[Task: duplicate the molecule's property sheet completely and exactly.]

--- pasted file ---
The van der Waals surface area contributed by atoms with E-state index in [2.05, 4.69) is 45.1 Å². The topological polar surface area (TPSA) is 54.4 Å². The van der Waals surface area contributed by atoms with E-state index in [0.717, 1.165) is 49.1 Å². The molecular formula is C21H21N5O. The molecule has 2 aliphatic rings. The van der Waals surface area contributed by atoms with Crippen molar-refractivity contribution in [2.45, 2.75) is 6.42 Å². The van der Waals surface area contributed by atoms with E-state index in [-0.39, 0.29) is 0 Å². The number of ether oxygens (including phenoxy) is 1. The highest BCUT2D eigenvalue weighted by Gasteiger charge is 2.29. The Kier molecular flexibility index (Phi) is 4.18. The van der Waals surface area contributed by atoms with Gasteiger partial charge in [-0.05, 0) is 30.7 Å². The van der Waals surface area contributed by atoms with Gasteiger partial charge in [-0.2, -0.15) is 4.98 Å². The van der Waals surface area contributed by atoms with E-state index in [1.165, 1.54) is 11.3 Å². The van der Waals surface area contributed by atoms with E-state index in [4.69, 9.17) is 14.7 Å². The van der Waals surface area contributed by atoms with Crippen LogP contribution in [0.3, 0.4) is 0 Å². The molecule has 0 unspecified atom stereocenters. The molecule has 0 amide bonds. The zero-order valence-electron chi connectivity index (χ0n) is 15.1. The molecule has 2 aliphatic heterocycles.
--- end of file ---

The van der Waals surface area contributed by atoms with E-state index in [2.05, 4.69) is 45.1 Å². The topological polar surface area (TPSA) is 54.4 Å². The van der Waals surface area contributed by atoms with E-state index in [0.717, 1.165) is 49.1 Å². The molecular formula is C21H21N5O. The molecule has 2 aliphatic rings. The van der Waals surface area contributed by atoms with Crippen molar-refractivity contribution in [2.45, 2.75) is 6.42 Å². The van der Waals surface area contributed by atoms with E-state index in [-0.39, 0.29) is 0 Å². The number of ether oxygens (including phenoxy) is 1. The highest BCUT2D eigenvalue weighted by Gasteiger charge is 2.29. The Kier molecular flexibility index (Phi) is 4.18. The van der Waals surface area contributed by atoms with Gasteiger partial charge in [-0.05, 0) is 30.7 Å². The van der Waals surface area contributed by atoms with Gasteiger partial charge in [-0.2, -0.15) is 4.98 Å². The van der Waals surface area contributed by atoms with E-state index in [1.165, 1.54) is 11.3 Å². The van der Waals surface area contributed by atoms with E-state index in [4.69, 9.17) is 14.7 Å². The van der Waals surface area contributed by atoms with Crippen LogP contribution in [0.3, 0.4) is 0 Å². The molecule has 0 unspecified atom stereocenters. The molecule has 0 amide bonds. The zero-order valence-electron chi connectivity index (χ0n) is 15.1. The molecule has 2 aliphatic heterocycles.